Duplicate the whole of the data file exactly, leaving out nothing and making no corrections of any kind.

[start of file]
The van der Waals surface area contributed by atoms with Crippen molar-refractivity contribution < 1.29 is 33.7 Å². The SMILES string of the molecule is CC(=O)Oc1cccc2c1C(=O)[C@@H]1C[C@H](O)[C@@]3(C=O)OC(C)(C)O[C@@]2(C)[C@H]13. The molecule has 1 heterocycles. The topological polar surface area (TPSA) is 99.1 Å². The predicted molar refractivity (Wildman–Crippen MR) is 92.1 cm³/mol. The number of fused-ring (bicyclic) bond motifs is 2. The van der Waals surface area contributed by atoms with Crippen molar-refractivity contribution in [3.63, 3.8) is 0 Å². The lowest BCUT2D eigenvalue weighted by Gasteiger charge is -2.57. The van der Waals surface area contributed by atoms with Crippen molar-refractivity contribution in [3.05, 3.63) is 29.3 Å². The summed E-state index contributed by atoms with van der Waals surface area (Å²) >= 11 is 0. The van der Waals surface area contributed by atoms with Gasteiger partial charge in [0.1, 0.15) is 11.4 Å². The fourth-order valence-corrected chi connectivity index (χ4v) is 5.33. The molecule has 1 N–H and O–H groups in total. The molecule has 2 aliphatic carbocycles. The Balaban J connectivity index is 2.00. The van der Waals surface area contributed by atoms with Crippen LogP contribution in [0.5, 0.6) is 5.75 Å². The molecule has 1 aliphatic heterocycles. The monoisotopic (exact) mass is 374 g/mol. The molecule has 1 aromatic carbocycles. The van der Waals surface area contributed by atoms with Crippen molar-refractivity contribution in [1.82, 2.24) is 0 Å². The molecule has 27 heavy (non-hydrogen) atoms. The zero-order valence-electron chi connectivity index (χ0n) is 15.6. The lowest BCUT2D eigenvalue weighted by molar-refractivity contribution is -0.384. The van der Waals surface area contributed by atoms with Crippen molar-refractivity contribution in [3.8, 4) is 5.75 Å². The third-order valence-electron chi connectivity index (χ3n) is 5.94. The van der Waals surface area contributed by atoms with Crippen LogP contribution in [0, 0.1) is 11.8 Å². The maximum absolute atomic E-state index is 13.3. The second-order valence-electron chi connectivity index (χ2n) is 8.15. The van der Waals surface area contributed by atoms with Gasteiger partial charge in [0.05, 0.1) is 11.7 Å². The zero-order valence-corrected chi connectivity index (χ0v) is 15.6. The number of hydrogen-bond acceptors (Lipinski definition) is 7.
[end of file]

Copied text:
The van der Waals surface area contributed by atoms with Crippen molar-refractivity contribution < 1.29 is 33.7 Å². The SMILES string of the molecule is CC(=O)Oc1cccc2c1C(=O)[C@@H]1C[C@H](O)[C@@]3(C=O)OC(C)(C)O[C@@]2(C)[C@H]13. The molecule has 1 heterocycles. The topological polar surface area (TPSA) is 99.1 Å². The predicted molar refractivity (Wildman–Crippen MR) is 92.1 cm³/mol. The number of fused-ring (bicyclic) bond motifs is 2. The van der Waals surface area contributed by atoms with Crippen molar-refractivity contribution in [3.63, 3.8) is 0 Å². The lowest BCUT2D eigenvalue weighted by Gasteiger charge is -2.57. The van der Waals surface area contributed by atoms with Crippen molar-refractivity contribution in [3.05, 3.63) is 29.3 Å². The summed E-state index contributed by atoms with van der Waals surface area (Å²) >= 11 is 0. The van der Waals surface area contributed by atoms with Gasteiger partial charge in [0.1, 0.15) is 11.4 Å². The fourth-order valence-corrected chi connectivity index (χ4v) is 5.33. The molecule has 1 N–H and O–H groups in total. The molecule has 2 aliphatic carbocycles. The Balaban J connectivity index is 2.00. The van der Waals surface area contributed by atoms with Crippen LogP contribution in [0.5, 0.6) is 5.75 Å². The molecule has 1 aliphatic heterocycles. The monoisotopic (exact) mass is 374 g/mol. The molecule has 1 aromatic carbocycles. The van der Waals surface area contributed by atoms with Crippen molar-refractivity contribution in [1.82, 2.24) is 0 Å². The molecule has 27 heavy (non-hydrogen) atoms. The zero-order valence-electron chi connectivity index (χ0n) is 15.6. The lowest BCUT2D eigenvalue weighted by molar-refractivity contribution is -0.384. The van der Waals surface area contributed by atoms with Crippen molar-refractivity contribution in [3.8, 4) is 5.75 Å². The third-order valence-electron chi connectivity index (χ3n) is 5.94. The van der Waals surface area contributed by atoms with Crippen LogP contribution in [0, 0.1) is 11.8 Å². The maximum absolute atomic E-state index is 13.3. The second-order valence-electron chi connectivity index (χ2n) is 8.15. The van der Waals surface area contributed by atoms with Gasteiger partial charge in [0.05, 0.1) is 11.7 Å². The zero-order valence-corrected chi connectivity index (χ0v) is 15.6. The number of hydrogen-bond acceptors (Lipinski definition) is 7.